• Apache – Apache HTTP Server is the name of an open source web server software that is easy to implement, flexible, scalable and plays well with other platforms and systems like WordPress. In fact, it’s so popular that most Web hosting companies, including the cheap shared hosting companies, use it. Apache is good for static web pages, dynamic web pages and web applications. Its flexibility and ability to play well with other essential software platforms makes it desirable for any number of computing environments.
  • PHP – PHP is another free open source software that is necessary for running a WordPress blog. Designed as a way to parse dynamic web pages as early as 1995, PHP has become the primary scripting language for much of WordPress, including plugins, add ons and premium themes and skins. You cannot really run a WordPress blog without PHP.

With these two open source software applications on your web server you can run your WordPress blog and make it compatible with your other websites. No need to sign up for a cheap web host if you’re already hosting in the cloud.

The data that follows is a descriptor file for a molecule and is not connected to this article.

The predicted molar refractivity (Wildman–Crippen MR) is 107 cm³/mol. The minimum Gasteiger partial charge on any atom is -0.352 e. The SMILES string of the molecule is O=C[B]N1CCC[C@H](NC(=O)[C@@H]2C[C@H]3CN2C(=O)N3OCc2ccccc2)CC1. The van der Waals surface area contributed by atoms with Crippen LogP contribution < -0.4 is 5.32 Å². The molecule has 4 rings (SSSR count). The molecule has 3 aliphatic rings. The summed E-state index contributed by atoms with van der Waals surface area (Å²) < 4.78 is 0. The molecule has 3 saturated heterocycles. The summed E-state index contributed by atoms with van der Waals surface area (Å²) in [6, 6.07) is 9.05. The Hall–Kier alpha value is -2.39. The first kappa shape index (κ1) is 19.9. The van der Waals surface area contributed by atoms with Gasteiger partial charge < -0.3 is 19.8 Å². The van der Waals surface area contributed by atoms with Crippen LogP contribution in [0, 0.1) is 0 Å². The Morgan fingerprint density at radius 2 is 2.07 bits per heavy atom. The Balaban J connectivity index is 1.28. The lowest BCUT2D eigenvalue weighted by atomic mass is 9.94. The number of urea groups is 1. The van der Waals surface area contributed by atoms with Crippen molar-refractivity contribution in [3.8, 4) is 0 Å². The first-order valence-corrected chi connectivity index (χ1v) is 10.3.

What Is A Solution Stack?

A solution stack is a cloud hosting term that you’ll run across, especially if you are shopping around for a platform-as-a-service provider to handle your basic software infrastructure needs. So what does it mean?

A solution stack is a bundle of essential software that is pulled together from several subcomponents, usually unrelated, in order to provide one fully functioning software solution. Microsoft has been known to provide solution stacks for businesses for years. In fact, most of its business products are solution stacks – Microsoft Office, for instance.

Microsoft has another type of solution stack as well. It’s called WINS.

WINS consists of the Windows operating system, a web server solution called Internet Information Services, the .NET programming language and SQL database management software system. This solution stack is very popular among Windows users and is one of the leading solution stacks in the PaaS category.